Cowichan Lake is in the upper portion of the Cowichan Basin, at an elevation of 164 m. It has a surface area of 62 km2 (6,204 ha), is 31 km in length, with a perimeter of about 110 km. Its average depth is 50 m and its maximum depth is 152 m. For the most part, the lake bottom drops quickly from the shore except for some isolated shallows formed by the alluvial fans of tributary streams.
The entire Cowichan Watershed has a catchment area of 930 km2. The catchment area of Cowichan Lake itself is about half that, but receives 2.5 times the annual precipitation of the lower catchment.
About two dozen streams supply Cowichan Lake; the largest being Meade, Cottonwood, McKay, Shaw, Nixon, Sutton, Ashburnum Creeks, and Robertson River.
Thirteen of the fish species that occur in the watershed are found in the lake. These include anadromous bull trout, atlantic salmon, brook trout, brown catfish, brown trout, Chinook, chum and coho salmon, cutthroat and rainbow trout, dolly varden, kokanee, and western brook lamprey.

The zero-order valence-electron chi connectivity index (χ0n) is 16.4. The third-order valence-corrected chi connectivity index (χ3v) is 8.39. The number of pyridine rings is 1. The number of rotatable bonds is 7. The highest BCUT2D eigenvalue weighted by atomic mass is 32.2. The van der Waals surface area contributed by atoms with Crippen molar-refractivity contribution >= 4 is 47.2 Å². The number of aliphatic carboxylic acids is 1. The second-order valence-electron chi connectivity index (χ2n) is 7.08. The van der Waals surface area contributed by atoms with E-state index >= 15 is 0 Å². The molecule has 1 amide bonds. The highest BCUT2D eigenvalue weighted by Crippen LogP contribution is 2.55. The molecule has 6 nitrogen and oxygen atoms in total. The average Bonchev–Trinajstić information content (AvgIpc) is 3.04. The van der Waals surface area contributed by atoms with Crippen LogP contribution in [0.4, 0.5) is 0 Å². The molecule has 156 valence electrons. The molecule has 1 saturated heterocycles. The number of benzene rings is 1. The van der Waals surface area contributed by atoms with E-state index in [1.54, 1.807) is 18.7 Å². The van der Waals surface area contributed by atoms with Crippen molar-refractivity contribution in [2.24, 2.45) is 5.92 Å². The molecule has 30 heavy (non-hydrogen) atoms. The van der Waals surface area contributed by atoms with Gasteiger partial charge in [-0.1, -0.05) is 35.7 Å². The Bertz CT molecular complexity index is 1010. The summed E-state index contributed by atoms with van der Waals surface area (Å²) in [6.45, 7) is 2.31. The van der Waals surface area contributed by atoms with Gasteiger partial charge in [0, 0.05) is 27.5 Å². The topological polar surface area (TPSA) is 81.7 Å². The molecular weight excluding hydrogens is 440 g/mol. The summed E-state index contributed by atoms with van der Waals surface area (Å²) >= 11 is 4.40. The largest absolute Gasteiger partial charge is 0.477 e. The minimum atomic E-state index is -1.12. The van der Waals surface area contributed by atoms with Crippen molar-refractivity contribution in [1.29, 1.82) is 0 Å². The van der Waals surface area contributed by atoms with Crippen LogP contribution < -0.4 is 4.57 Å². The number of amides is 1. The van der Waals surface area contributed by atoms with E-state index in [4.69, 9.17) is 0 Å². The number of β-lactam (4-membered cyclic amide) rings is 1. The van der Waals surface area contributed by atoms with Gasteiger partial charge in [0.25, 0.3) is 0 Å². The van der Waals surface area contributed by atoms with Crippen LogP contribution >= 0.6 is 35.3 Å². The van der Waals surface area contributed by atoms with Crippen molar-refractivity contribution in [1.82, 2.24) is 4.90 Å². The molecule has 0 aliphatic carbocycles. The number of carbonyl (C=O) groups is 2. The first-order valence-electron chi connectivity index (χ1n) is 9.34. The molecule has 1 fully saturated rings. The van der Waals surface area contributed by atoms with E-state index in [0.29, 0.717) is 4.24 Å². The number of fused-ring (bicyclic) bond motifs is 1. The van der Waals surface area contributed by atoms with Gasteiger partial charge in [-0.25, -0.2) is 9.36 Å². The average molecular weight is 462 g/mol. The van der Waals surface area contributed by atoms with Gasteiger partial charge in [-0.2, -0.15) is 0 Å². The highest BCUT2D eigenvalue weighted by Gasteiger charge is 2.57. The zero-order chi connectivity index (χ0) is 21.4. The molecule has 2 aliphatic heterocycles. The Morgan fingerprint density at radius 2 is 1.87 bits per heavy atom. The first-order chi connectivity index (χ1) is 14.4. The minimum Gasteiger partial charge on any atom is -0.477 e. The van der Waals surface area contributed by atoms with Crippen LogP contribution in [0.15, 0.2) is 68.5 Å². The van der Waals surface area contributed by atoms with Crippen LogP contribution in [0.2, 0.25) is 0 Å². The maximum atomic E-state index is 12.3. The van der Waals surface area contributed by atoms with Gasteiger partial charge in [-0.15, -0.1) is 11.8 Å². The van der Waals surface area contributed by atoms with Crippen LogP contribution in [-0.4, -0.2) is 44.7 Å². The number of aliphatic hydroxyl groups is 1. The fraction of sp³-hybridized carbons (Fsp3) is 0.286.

About 6000 humans live in the lake area and the lake is a swimming, boating and fishing recreational paradise for thousands if visitors each year.
The lake serves as the source of drinking water for the Town of Lake Cowichan.
It is also the reservoir for the Cowichan River, downstream water users and the provision of ecological services, particularly for migrating salmon. A weir was built at lake Cowichan in 1957 to better manage the reservoir function, specially for late summer – early fall conditions when river discharges can fall below the growing demand downstream.
Low summer flows and increasing demand in the intervening 50+ years have put the issue of matching water availability with demand in the forefront again.
Read our pages on Supply and Demand, the Cowichan Lake Weir, and the Cowichan Lake Level chart showing 18 months of daily average levels, up to yesterday.
Westland Resource Group, October 2005
The Importance of Cowichan Lake and Its Watershed
BC Lake Stewardship Society, December 2008